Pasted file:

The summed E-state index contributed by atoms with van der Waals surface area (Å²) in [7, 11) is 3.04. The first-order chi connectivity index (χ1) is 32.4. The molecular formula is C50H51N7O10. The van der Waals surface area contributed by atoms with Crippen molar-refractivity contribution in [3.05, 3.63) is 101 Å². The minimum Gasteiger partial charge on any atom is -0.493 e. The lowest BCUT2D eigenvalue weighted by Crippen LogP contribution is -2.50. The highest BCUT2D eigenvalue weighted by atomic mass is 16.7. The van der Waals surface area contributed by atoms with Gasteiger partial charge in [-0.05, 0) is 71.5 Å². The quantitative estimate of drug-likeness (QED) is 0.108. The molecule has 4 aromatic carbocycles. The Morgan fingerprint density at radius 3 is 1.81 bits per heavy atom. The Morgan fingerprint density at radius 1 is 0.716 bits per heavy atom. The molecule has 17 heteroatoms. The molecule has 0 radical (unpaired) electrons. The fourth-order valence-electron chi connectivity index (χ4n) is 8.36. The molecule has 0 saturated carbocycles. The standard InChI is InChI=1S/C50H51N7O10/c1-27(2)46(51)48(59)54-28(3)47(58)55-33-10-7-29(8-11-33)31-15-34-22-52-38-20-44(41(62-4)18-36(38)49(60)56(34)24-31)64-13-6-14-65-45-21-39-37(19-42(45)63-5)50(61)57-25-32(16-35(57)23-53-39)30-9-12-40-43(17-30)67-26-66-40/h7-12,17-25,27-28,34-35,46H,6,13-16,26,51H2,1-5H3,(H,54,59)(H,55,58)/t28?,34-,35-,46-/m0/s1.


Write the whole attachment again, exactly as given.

The summed E-state index contributed by atoms with van der Waals surface area (Å²) in [7, 11) is 3.04. The first-order chi connectivity index (χ1) is 32.4. The molecular formula is C50H51N7O10. The van der Waals surface area contributed by atoms with Crippen molar-refractivity contribution in [3.05, 3.63) is 101 Å². The minimum Gasteiger partial charge on any atom is -0.493 e. The lowest BCUT2D eigenvalue weighted by Crippen LogP contribution is -2.50. The highest BCUT2D eigenvalue weighted by atomic mass is 16.7. The van der Waals surface area contributed by atoms with Gasteiger partial charge in [-0.05, 0) is 71.5 Å². The quantitative estimate of drug-likeness (QED) is 0.108. The molecule has 4 aromatic carbocycles. The Morgan fingerprint density at radius 3 is 1.81 bits per heavy atom. The Morgan fingerprint density at radius 1 is 0.716 bits per heavy atom. The molecule has 17 heteroatoms. The molecule has 0 radical (unpaired) electrons. The fourth-order valence-electron chi connectivity index (χ4n) is 8.36. The molecule has 0 saturated carbocycles. The standard InChI is InChI=1S/C50H51N7O10/c1-27(2)46(51)48(59)54-28(3)47(58)55-33-10-7-29(8-11-33)31-15-34-22-52-38-20-44(41(62-4)18-36(38)49(60)56(34)24-31)64-13-6-14-65-45-21-39-37(19-42(45)63-5)50(61)57-25-32(16-35(57)23-53-39)30-9-12-40-43(17-30)67-26-66-40/h7-12,17-25,27-28,34-35,46H,6,13-16,26,51H2,1-5H3,(H,54,59)(H,55,58)/t28?,34-,35-,46-/m0/s1.